"I think competition's good, definitely," McCarthy told reporters at the league's spring meetings in Phoenix. "I don't think you can look past any past performance throughout your team and think that competition's (not) going to help regardless of how they performed the year before. I mean, I think that's definitely something that we'll look at."
The Packers had the worst success rate in the league on field goals this past season. Crosby connected on 21-of-33 field goals, just 63.7 percent. His 2-of-9 accuracy from 50-plus yards weighed down that number, but he also was only 5-of-7 from between 30 and 39 yards. Crosby missed 12-of-24 field-goal attempts at one point before hitting his final four, including playoffs.
A source who's an expert on kickers wondered if Crosby had been injured and had tinkered with his technique — either purposely or inadvertently — to compensate. One minor change potentially could lead to another and another before a kicker's technique is totally out of whack and his confidence suffers.
"Some of the kicks he missed last year, I've never seen a professional kicker miss by that much," he said.
Crosby is under contract for three more seasons, with cap numbers of $3.15 million, $3.4 million and $3.55 million, according to a source with access to salary data. His base salary of $2.4 million in 2013 is tied for eighth-most among specialists.
That's a lot of money, obviously, for a below-average kicker. This is considered a strong class for kickers. Two and perhaps three will be drafted, and several others will be worth a look in camp. Here is a pecking order, based on conversations with kicking guru and NFL special teams coordinator Gary Zauner ( CoachZauner.com), a scout and our observations.
1. Caleb Sturgis, Florida (5-10): Was 24-of-28 (85.7 percent) with a long of 51 as a senior. Was 8-of-9 from 40-plus. Hit from 58 at pro day. He's the most NFL-ready kicker in the class.
2. Dustin Hopkins, Florida State (6-1): Was 25-of-30 (83.3 percent) with long of 56 as a senior. Hit 5-of-6 from 50-plus. Hit from 58 at pro day. The ball explodes off his foot but he's not as polished as Sturgis.
3. Brett Maher, Nebraska (6-0): Was 20-of-27 (74.1 percent) with long of 54 as a senior, including 13-of-15 from inside of 40. Also a solid punter. Hit from 60 at pro day.
4. Brandon McManus, Temple (6-3): Hit 14-of-17 (82.4 percent) as senior, with long of 50. Two of his three misses came from inside of 30. He wasn't selected to the Scouting Combine, though he should have been, Zauner said. A capable punter, too.
5. Brett Baer (Louisiana-Lafayette (5-11): Was 20-of-23 (87.0 percent) with long of 52 as senior. Won the New Orleans Bowl with a 50-yarder as time expired to cap a junior year in which he went 18-of-20. A capable punter, too.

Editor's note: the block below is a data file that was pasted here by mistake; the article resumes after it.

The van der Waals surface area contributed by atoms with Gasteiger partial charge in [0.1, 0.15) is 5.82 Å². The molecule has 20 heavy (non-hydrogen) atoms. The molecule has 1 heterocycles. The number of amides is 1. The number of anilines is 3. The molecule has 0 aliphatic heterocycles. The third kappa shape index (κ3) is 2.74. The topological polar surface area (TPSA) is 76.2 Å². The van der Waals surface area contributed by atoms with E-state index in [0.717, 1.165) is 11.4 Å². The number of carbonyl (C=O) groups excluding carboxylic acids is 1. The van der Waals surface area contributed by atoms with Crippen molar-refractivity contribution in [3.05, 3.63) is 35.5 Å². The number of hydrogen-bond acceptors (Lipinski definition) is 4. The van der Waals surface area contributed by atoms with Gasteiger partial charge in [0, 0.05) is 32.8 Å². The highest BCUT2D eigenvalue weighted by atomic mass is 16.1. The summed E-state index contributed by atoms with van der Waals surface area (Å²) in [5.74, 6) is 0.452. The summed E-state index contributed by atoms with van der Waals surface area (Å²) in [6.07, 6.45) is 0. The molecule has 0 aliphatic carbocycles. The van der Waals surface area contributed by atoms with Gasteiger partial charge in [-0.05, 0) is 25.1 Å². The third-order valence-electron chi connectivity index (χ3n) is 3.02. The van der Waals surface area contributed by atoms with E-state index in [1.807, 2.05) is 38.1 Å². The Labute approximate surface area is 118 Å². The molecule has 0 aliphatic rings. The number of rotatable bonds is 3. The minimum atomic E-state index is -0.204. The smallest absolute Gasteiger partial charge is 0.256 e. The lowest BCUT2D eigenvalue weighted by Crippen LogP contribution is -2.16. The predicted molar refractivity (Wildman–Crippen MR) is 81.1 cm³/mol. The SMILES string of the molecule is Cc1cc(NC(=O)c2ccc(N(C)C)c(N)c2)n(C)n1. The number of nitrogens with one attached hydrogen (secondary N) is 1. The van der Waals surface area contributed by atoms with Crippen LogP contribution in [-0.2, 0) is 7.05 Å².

6. Jeremy Shelley, Alabama (5-10): Hit 11-of-11 as senior with long of just 38. In one of Zauner's camps, he won a kicking competition by going 12-for-12 up to 60 yards.
7. Anthony Cantele, Kansas State (5-10): Converted 19-of-23 (82.6 percent) as senior with long of 42. Did hit from 54 as junior. He doesn't have a strong leg but is extremely accurate.
8. Zach Brown, Portland State (6-0): Hit 24-of-27 in 2011 and had six career makes from 50-plus. Was 4-of-7 this year before knee injury.
9. Dan Conroy, Michigan State (5-10): Hit 23-of-32 (71.9 percent) as senior, including 3-of-3 from 50. Hit from 60 at pro day.
10. Matt Weller, Ohio (6-0): Hit 23-of-31 (74.2 percent) as senior, with long of 49. Just 7-of-12 between 30 and 39 yards.
Not listed is Oklahoma State's Quinn Sharp, who is considered a punter by most talent evaluators. However, he's a quality kicker and led the NCAA in touchbacks. Another option is John Potter, a seventh-round pick by Buffalo in 2012. He spent part of the season as the Bills' kickoff specialist but was released due to a sports hernia.
Don't get caught up in leg strength, Zauner said. He called punter Tim Masthay a potential "secret weapon" on kickoffs to fill that void, if necessary. "I guarantee you he can kickoff," Zauner said. Don't get caught up in accuracy, either. As Zauner pointed out, Minnesota's Blair Walsh went 21-of-35 as a senior but went to the Pro Bowl as a rookie.
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Bill Huber is publisher of Packer Report magazine and PackerReport.com and has written for Packer Report since 1997. E-mail him at firstname.lastname@example.org, or leave him a question in Packer Report's subscribers-only Packers Pro Club forum. Find Bill on Twitter at twitter.com/PackerReport.